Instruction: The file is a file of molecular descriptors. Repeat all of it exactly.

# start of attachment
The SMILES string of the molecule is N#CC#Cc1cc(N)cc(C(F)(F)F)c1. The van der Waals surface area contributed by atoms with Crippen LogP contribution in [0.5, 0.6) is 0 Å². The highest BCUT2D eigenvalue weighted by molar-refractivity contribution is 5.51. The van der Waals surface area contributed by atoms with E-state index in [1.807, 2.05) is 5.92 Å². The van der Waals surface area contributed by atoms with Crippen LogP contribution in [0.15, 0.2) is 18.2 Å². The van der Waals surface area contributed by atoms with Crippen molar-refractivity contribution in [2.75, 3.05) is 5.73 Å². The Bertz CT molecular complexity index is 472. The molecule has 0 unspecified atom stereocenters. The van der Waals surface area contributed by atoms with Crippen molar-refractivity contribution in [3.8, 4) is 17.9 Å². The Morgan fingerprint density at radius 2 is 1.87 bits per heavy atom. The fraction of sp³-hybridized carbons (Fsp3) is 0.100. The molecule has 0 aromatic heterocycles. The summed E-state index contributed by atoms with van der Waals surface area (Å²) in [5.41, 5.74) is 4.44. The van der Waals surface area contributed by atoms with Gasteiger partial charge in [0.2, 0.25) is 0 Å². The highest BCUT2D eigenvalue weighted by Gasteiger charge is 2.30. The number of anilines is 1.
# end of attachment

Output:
The SMILES string of the molecule is N#CC#Cc1cc(N)cc(C(F)(F)F)c1. The van der Waals surface area contributed by atoms with Crippen LogP contribution in [0.5, 0.6) is 0 Å². The highest BCUT2D eigenvalue weighted by molar-refractivity contribution is 5.51. The van der Waals surface area contributed by atoms with E-state index in [1.807, 2.05) is 5.92 Å². The van der Waals surface area contributed by atoms with Crippen LogP contribution in [0.15, 0.2) is 18.2 Å². The van der Waals surface area contributed by atoms with Crippen molar-refractivity contribution in [2.75, 3.05) is 5.73 Å². The Bertz CT molecular complexity index is 472. The molecule has 0 unspecified atom stereocenters. The van der Waals surface area contributed by atoms with Crippen molar-refractivity contribution in [3.8, 4) is 17.9 Å². The Morgan fingerprint density at radius 2 is 1.87 bits per heavy atom. The fraction of sp³-hybridized carbons (Fsp3) is 0.100. The molecule has 0 aromatic heterocycles. The summed E-state index contributed by atoms with van der Waals surface area (Å²) in [5.41, 5.74) is 4.44. The van der Waals surface area contributed by atoms with Gasteiger partial charge in [0.2, 0.25) is 0 Å². The highest BCUT2D eigenvalue weighted by Gasteiger charge is 2.30. The number of anilines is 1.